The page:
Montezuma County: The State Historical Society ponies up $125,000 for restoration of the McElmo Flume

McElmo Creek Flume via the Cortez Journal
McElmo Creek Flume via the Cortez Journal

From the Cortez Journal (Jim Mimiaga):

The State Historical Society announced this week it has awarded Montezuma County, which owns the Flume, $125,000 to restore and stabilize the foundation of the unique structure…

A $40,000 local match is required, and $17,500 has been raised, $15,000 from the Southwest Water Conservation Board, and $2,500 from Montezuma county.

“There is about $23,000 outstanding so we need more fundraising efforts in the next 3 to 4 months,” Towle said, adding that the State Historical Society is flexible on their deadline “as long as we are making progress.”

The grant money and matching funds will be used to repair braces on the south end of the structure. Old concrete will be removed from steel supports to repair corrosion and new concrete will be poured. The area will be graded and contoured so the flume rests on stable ground.

Once the match is raised, the project will go through a county competitive bid process.

The McElmo Flume No. 6 operated up until the mid-1990s, explained John Porter, president of the Southwestern Water Conservation Board. The old water delivery line was replaced by the Towaoc Canal and underground piping of the Dolores Project.

Fifteen years ago, a flash flood damaged a portion of the flume and undermined the foundation…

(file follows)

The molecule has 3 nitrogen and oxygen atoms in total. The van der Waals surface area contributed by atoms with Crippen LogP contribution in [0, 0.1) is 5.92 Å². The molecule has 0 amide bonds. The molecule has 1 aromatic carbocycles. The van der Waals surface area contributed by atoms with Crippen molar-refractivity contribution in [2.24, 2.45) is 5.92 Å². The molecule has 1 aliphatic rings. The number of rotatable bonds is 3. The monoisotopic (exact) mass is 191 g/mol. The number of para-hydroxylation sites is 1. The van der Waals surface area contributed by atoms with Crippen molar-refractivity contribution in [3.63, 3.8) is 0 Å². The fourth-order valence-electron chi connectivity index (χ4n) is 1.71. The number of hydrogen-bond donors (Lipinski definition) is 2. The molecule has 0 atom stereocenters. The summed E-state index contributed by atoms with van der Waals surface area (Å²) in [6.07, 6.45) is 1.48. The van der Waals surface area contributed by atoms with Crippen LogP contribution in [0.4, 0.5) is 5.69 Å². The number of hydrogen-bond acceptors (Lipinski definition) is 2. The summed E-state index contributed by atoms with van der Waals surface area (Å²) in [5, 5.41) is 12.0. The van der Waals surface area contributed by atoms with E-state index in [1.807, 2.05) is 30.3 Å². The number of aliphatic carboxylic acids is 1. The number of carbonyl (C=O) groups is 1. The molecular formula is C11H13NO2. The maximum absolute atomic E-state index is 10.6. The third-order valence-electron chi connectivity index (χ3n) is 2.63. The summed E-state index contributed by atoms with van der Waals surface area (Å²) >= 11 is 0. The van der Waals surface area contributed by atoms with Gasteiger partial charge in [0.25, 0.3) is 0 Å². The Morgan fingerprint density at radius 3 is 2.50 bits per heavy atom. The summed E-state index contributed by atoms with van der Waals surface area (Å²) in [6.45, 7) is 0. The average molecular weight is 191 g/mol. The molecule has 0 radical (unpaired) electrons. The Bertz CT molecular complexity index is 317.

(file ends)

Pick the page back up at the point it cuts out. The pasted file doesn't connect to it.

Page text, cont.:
The flume system has a long and somewhat tumultuous history in the Montezuma Valley, he said.

In the late 1800s, the federal government gave the land to private companies who developed irrigation systems for new farms that spurred the city of Cortez. Once water was delivered, the irrigation companies sold the land to recoup their construction costs…

The flume is on the National Register of Historic Places and is adjacent to Highway 160, part of the Trail of the Ancients Scenic Byway. The organization has been awarded a $252,631 grant from the Federal Byways Program to construct a pullout and interpretive panels about the flume…

“It’s a symbol of the heritage of this valley,” Porter said. “Irrigation is what brought the population here, so it ought to be preserved.”

More San Juan Basin coverage here.

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